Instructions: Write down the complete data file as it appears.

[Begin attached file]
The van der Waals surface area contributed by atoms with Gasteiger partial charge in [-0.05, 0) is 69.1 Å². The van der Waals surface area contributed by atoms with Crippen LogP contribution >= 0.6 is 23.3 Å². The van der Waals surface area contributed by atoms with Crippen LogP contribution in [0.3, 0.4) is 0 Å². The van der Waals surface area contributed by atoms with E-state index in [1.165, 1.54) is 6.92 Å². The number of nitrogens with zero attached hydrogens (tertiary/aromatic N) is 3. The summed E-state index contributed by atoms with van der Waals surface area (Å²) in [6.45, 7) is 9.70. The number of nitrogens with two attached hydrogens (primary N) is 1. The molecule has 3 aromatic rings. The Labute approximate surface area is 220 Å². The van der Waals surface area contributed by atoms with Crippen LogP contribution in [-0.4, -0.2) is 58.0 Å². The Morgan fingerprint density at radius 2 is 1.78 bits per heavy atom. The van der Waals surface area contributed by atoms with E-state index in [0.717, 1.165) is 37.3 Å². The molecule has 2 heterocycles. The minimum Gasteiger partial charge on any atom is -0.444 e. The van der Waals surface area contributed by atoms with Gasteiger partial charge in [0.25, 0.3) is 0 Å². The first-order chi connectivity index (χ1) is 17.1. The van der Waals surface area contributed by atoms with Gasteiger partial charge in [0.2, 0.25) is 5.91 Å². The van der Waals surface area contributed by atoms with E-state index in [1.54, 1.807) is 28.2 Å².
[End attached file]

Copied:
The van der Waals surface area contributed by atoms with Gasteiger partial charge in [-0.05, 0) is 69.1 Å². The van der Waals surface area contributed by atoms with Crippen LogP contribution >= 0.6 is 23.3 Å². The van der Waals surface area contributed by atoms with Crippen LogP contribution in [0.3, 0.4) is 0 Å². The van der Waals surface area contributed by atoms with E-state index in [1.165, 1.54) is 6.92 Å². The number of nitrogens with zero attached hydrogens (tertiary/aromatic N) is 3. The summed E-state index contributed by atoms with van der Waals surface area (Å²) in [6.45, 7) is 9.70. The number of nitrogens with two attached hydrogens (primary N) is 1. The molecule has 3 aromatic rings. The Labute approximate surface area is 220 Å². The van der Waals surface area contributed by atoms with Crippen LogP contribution in [-0.4, -0.2) is 58.0 Å². The Morgan fingerprint density at radius 2 is 1.78 bits per heavy atom. The van der Waals surface area contributed by atoms with E-state index in [0.717, 1.165) is 37.3 Å². The molecule has 2 heterocycles. The minimum Gasteiger partial charge on any atom is -0.444 e. The van der Waals surface area contributed by atoms with Gasteiger partial charge in [0.25, 0.3) is 0 Å². The first-order chi connectivity index (χ1) is 17.1. The van der Waals surface area contributed by atoms with Gasteiger partial charge in [0.2, 0.25) is 5.91 Å². The van der Waals surface area contributed by atoms with E-state index in [1.54, 1.807) is 28.2 Å².